Last night Governor Terry McAuliffe gave the 2016 State of the Commonwealth address.
McAuliffe began with nice things. He talked about the economy and “jaabs,” which is how the New Yorker says “jobs.” But then he mentioned he’ll try again to bankrupt us saying he will try to “find a way forward together on the important issue of Medicaid expansion.”
Toward the end the governor decided to flex his muscles a little with, “I am prepared to veto bills that roll back the progress that we have made on marriage equality and women’s access to health care.” And by “health care” in this context McAuliffe means abortion on demand.
Then he offered counterintuitive logic on the 2nd Amendment when he said, “I will also reject proposals that limit this Commonwealth’s ability to keep Virginians safe from gun violence.” Disarming law abiding citizens will keep them safe?
He also highlighted the urgency of giving in to the green lobby saying we need to “react to the very clear and present danger of climate change.” Clear and present danger is a term used to describe a test for the courts to apply to potential limitations on 1st Amendment rights. It is also the title of an exciting movie. Here, the governor got really creative. The term is not, in any way, an accurate way to describe climate and instead is just the latest example of the salesman governor saying what it takes to peddle his wares.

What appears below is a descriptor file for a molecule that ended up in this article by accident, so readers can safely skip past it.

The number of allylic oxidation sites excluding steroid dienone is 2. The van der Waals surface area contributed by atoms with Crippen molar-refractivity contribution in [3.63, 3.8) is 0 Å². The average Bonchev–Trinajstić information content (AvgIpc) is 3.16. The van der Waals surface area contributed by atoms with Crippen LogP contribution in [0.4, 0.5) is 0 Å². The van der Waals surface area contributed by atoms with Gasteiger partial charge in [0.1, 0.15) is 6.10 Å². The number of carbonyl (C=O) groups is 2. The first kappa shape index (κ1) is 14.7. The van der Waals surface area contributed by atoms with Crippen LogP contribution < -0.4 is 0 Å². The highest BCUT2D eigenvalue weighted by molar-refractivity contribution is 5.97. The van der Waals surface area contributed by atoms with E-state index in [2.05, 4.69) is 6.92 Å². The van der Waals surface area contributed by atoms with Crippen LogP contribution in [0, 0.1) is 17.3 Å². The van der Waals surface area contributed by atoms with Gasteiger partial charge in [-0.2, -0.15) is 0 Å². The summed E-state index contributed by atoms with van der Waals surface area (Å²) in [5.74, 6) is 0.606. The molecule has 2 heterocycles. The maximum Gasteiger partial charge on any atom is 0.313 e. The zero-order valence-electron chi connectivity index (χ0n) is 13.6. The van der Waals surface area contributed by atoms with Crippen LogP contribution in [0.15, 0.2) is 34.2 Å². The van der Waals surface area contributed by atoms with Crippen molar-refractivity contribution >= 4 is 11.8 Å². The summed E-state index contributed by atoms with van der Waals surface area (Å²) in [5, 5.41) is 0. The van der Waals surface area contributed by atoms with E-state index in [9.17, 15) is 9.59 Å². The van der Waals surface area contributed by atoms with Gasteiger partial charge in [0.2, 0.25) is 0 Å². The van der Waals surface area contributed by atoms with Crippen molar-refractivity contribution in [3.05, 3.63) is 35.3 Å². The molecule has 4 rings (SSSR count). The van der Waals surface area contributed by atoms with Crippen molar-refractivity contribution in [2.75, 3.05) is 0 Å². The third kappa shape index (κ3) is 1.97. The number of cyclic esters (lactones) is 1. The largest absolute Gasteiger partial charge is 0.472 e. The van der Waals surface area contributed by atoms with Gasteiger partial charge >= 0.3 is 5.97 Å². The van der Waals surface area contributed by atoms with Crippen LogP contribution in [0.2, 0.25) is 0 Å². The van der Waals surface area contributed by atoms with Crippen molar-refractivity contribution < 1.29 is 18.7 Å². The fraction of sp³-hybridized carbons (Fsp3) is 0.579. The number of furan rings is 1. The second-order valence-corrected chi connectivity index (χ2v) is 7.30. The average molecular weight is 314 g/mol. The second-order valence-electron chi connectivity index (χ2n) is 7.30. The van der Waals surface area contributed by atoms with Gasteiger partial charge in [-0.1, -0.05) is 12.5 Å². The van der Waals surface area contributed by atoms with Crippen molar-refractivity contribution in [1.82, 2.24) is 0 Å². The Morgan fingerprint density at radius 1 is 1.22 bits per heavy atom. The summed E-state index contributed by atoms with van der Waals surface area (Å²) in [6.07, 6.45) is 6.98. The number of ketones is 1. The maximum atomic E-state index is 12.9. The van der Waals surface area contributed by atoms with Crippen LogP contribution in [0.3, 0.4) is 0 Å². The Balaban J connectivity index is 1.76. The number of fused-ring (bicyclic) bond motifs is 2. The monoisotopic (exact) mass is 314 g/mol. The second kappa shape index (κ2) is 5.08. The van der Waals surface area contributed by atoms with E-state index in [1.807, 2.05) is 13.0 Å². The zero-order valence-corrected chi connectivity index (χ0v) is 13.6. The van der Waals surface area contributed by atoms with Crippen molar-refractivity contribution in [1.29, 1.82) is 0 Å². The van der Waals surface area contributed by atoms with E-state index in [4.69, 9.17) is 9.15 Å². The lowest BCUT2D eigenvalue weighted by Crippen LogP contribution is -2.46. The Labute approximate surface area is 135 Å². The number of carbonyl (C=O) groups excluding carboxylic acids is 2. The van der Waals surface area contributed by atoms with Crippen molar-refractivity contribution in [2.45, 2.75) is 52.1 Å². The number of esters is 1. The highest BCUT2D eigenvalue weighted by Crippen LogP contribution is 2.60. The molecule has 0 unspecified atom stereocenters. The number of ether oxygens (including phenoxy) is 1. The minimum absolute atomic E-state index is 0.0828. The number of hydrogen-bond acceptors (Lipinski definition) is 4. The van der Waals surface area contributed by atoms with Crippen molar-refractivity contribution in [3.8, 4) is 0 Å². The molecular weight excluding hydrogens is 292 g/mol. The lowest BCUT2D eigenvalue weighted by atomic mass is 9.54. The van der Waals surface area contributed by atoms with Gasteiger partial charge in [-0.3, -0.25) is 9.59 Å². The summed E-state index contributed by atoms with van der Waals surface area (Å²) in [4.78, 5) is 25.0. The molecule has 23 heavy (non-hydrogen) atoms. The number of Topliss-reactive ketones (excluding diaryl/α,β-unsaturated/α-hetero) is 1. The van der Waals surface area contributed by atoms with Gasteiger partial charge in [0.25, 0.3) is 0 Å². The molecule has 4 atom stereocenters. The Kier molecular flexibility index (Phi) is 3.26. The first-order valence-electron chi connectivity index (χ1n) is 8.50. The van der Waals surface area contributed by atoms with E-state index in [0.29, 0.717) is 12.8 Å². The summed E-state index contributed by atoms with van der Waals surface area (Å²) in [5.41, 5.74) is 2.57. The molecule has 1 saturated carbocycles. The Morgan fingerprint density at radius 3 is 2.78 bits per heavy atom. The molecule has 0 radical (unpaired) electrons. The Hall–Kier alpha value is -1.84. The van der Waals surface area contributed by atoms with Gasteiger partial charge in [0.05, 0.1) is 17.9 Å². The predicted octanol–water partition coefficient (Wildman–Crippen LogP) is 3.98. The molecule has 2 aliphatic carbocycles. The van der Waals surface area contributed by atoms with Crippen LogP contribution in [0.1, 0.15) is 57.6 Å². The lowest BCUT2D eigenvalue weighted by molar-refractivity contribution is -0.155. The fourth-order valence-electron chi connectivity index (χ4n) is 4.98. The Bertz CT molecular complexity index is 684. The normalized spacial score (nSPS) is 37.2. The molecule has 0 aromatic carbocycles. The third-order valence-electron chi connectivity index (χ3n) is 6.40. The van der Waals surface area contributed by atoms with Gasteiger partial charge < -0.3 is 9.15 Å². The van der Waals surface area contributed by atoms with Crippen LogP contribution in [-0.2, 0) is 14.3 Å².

And then McAuliffe went from shady salesman to a downright dishonest political tactician when he said, “Even more important, I do hope that we will treat our newest Supreme Court justice with the respect that she deserves as a jurist who has served our Commonwealth with honor for 22 years. Allowing politics to deny this qualified and distinguished jurist a full 12-year term would send a dangerous message about this Commonwealth’s respect for the independence of the judicial branch.” What a ridiculous thing to say because of all the hyper-partisan political maneuvers made by McAuliffe when he placed this justice on the court through a recess appointment while not consulting with state Republicans. Now he talks about “a dangerous message” and “respect for the independence of the judicial branch.” If McAuliffe had any respect for an independent judiciary or for the traditions of the Virginia way, then we wouldn’t be in this controversy in the first place.
Governor McAuliffe and his “jaabs,” another attempt at bankruptcy through Medicaid expansion, a gun grab, a sky-is-falling push against climate, and a political play on the Supreme Court should make for a very active 60 day session in Richmond. Let’s hope Republicans stay on their toes and effectively push back on these plans.